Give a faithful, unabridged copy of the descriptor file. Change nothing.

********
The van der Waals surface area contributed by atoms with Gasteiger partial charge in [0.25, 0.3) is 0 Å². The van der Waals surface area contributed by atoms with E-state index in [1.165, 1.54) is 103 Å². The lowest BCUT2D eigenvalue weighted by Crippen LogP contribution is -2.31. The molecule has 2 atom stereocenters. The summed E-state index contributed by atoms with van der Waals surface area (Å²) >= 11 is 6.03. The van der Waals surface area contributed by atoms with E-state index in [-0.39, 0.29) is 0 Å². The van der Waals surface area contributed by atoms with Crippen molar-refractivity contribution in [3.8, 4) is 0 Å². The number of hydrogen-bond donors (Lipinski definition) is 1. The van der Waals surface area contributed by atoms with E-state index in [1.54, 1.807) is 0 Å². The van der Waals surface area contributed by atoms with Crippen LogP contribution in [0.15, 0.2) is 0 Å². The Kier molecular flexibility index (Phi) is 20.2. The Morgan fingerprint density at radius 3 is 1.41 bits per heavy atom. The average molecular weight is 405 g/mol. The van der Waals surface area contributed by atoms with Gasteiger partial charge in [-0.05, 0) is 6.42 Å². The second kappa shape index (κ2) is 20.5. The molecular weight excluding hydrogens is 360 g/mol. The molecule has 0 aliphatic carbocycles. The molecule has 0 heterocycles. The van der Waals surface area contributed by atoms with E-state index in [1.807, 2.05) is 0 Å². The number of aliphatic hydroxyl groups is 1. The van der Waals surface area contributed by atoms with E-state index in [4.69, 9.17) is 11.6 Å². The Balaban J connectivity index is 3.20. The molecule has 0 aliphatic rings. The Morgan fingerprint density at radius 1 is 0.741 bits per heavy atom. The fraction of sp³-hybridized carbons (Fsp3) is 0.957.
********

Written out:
The van der Waals surface area contributed by atoms with Gasteiger partial charge in [0.25, 0.3) is 0 Å². The van der Waals surface area contributed by atoms with E-state index in [1.165, 1.54) is 103 Å². The lowest BCUT2D eigenvalue weighted by Crippen LogP contribution is -2.31. The molecule has 2 atom stereocenters. The summed E-state index contributed by atoms with van der Waals surface area (Å²) >= 11 is 6.03. The van der Waals surface area contributed by atoms with E-state index in [-0.39, 0.29) is 0 Å². The van der Waals surface area contributed by atoms with Crippen molar-refractivity contribution in [3.8, 4) is 0 Å². The number of hydrogen-bond donors (Lipinski definition) is 1. The van der Waals surface area contributed by atoms with E-state index in [1.54, 1.807) is 0 Å². The van der Waals surface area contributed by atoms with Crippen LogP contribution in [0.15, 0.2) is 0 Å². The Kier molecular flexibility index (Phi) is 20.2. The Morgan fingerprint density at radius 3 is 1.41 bits per heavy atom. The average molecular weight is 405 g/mol. The van der Waals surface area contributed by atoms with Gasteiger partial charge in [-0.05, 0) is 6.42 Å². The second kappa shape index (κ2) is 20.5. The molecular weight excluding hydrogens is 360 g/mol. The molecule has 0 aliphatic carbocycles. The molecule has 0 heterocycles. The van der Waals surface area contributed by atoms with E-state index in [1.807, 2.05) is 0 Å². The number of aliphatic hydroxyl groups is 1. The van der Waals surface area contributed by atoms with E-state index in [4.69, 9.17) is 11.6 Å². The Balaban J connectivity index is 3.20. The molecule has 0 aliphatic rings. The Morgan fingerprint density at radius 1 is 0.741 bits per heavy atom. The fraction of sp³-hybridized carbons (Fsp3) is 0.957.